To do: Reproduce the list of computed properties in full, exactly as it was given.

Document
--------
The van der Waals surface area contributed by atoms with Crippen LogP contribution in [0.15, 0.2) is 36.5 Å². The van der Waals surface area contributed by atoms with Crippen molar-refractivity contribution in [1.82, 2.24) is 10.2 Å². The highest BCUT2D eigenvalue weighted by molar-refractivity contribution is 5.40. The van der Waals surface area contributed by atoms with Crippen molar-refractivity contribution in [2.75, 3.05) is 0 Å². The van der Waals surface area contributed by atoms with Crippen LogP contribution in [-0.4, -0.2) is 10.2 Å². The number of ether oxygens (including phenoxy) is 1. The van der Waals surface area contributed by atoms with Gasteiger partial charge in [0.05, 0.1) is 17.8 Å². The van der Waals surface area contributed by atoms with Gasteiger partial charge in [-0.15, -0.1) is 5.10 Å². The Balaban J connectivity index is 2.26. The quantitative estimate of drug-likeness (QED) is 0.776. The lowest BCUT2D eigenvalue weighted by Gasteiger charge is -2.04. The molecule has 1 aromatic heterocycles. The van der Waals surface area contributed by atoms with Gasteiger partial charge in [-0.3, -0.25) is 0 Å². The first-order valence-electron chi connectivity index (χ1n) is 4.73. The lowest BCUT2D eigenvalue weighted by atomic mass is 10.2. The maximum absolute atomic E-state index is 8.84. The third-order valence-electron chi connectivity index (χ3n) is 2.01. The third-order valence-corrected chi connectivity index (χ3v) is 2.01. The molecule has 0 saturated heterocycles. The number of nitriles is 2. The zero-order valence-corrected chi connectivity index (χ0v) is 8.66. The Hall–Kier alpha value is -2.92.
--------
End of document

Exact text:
The van der Waals surface area contributed by atoms with Crippen LogP contribution in [0.15, 0.2) is 36.5 Å². The van der Waals surface area contributed by atoms with Crippen molar-refractivity contribution in [1.82, 2.24) is 10.2 Å². The highest BCUT2D eigenvalue weighted by molar-refractivity contribution is 5.40. The van der Waals surface area contributed by atoms with Crippen molar-refractivity contribution in [2.75, 3.05) is 0 Å². The van der Waals surface area contributed by atoms with Crippen LogP contribution in [-0.4, -0.2) is 10.2 Å². The number of ether oxygens (including phenoxy) is 1. The van der Waals surface area contributed by atoms with Gasteiger partial charge in [0.05, 0.1) is 17.8 Å². The van der Waals surface area contributed by atoms with Gasteiger partial charge in [-0.15, -0.1) is 5.10 Å². The Balaban J connectivity index is 2.26. The quantitative estimate of drug-likeness (QED) is 0.776. The lowest BCUT2D eigenvalue weighted by Gasteiger charge is -2.04. The molecule has 1 aromatic heterocycles. The van der Waals surface area contributed by atoms with Gasteiger partial charge in [-0.3, -0.25) is 0 Å². The first-order valence-electron chi connectivity index (χ1n) is 4.73. The lowest BCUT2D eigenvalue weighted by atomic mass is 10.2. The maximum absolute atomic E-state index is 8.84. The third-order valence-electron chi connectivity index (χ3n) is 2.01. The third-order valence-corrected chi connectivity index (χ3v) is 2.01. The molecule has 0 saturated heterocycles. The number of nitriles is 2. The zero-order valence-corrected chi connectivity index (χ0v) is 8.66. The Hall–Kier alpha value is -2.92.